If it is a morning where I will have to leave for work right away, I will return and blow out the candle immediately.  Otherwise I leave it burning at least until the incense is done.

Then I finish my mundane rituals for the morning – make up, shoes, occasionally even breakfast – and spend some time with my family.

Before I leave for work (or on days off, immediately following my time with Dionysos) I approach my hearth shrine – the one in the public portion of the house – tidy it, light the candle, and make sure offerings are in reach.

Then I step away again and focus my thoughts on the Gods.

I return to the shrine and pray, using some variation of the following (my own, pardon the plainness):

I pray to Hestia, the great Goddess of the Hearth and Home

I pray to the household Gods and the Agathos Daimon

I pray to the Theoi who dwell on Olympus, greatest Gods of all

I thank You for another day, and for the many blessings you bestow upon the world and upon myself and my family

I will add my thanks for specific blessings as appropriate.

I then ask Them to accept my offerings, always incense and pure water* but often other things as well – olive oil, herbs, essential oils.

I pray that They will watch over, bless, and protect myself, my family, and our home on that day and the days to come.

Then I will offer praise to them, and back away from the shrine.  (Returning to blow out the candle immediately if I am leaving right away.)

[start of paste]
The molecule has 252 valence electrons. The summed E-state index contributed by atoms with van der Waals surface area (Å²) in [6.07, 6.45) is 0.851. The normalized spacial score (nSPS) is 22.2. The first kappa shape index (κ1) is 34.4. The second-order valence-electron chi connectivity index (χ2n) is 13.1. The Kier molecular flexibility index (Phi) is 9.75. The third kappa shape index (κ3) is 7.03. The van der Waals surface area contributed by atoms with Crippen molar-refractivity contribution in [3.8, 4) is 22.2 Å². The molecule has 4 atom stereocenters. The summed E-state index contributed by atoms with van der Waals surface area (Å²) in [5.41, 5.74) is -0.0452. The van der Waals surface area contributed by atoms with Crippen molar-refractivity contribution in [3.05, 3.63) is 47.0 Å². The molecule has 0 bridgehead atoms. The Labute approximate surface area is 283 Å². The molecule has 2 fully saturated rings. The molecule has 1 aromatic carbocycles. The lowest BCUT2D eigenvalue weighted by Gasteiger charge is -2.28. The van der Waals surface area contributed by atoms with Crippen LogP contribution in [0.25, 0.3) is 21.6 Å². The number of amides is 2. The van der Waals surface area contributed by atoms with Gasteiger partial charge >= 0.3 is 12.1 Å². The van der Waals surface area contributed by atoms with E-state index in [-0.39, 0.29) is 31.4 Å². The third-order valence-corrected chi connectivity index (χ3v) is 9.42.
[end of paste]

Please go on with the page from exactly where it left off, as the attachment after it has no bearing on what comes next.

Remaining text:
Throughout the day, I will offer informal prayers to the Gods as inspired, often speaking to Dionysos rather casually about my thoughts and concerns or simply that might be of interest to Him.  I try to be open to His (and Their) presence in the world, though the challenges of modern life make this easier said than done.

When I visit places that remind me of him I will offer a greeting – for example, there is an “ivy tree” on the path I walk from my work to the bank every week.

(That’s pretty much all I do every day right now.  The following are practices I have done but have become sporadic due to the demands of life.  I am in the process of reinstating them.)

When I return home, I will burn incense at the hearth shrine for the Agathos Daimon.

Before retiring for the evening, I will return to Dionysos’ shrine for “quality time.”  (Not that the morning devotions aren’t “quality” as well.)  This is where I offer wine or whatever spirits I have on hand and share a glass with Him.  I will meditate, dance, listen to music.  I try to remain open to Him throughout the rest of the evening as I go more mundane things and “family time.”

If I have any questions for Him I will mull them over in my mind as I fall asleep, hoping for a moment of clarity between sleeping and waking.  I rarely have dreams from any of the Gods.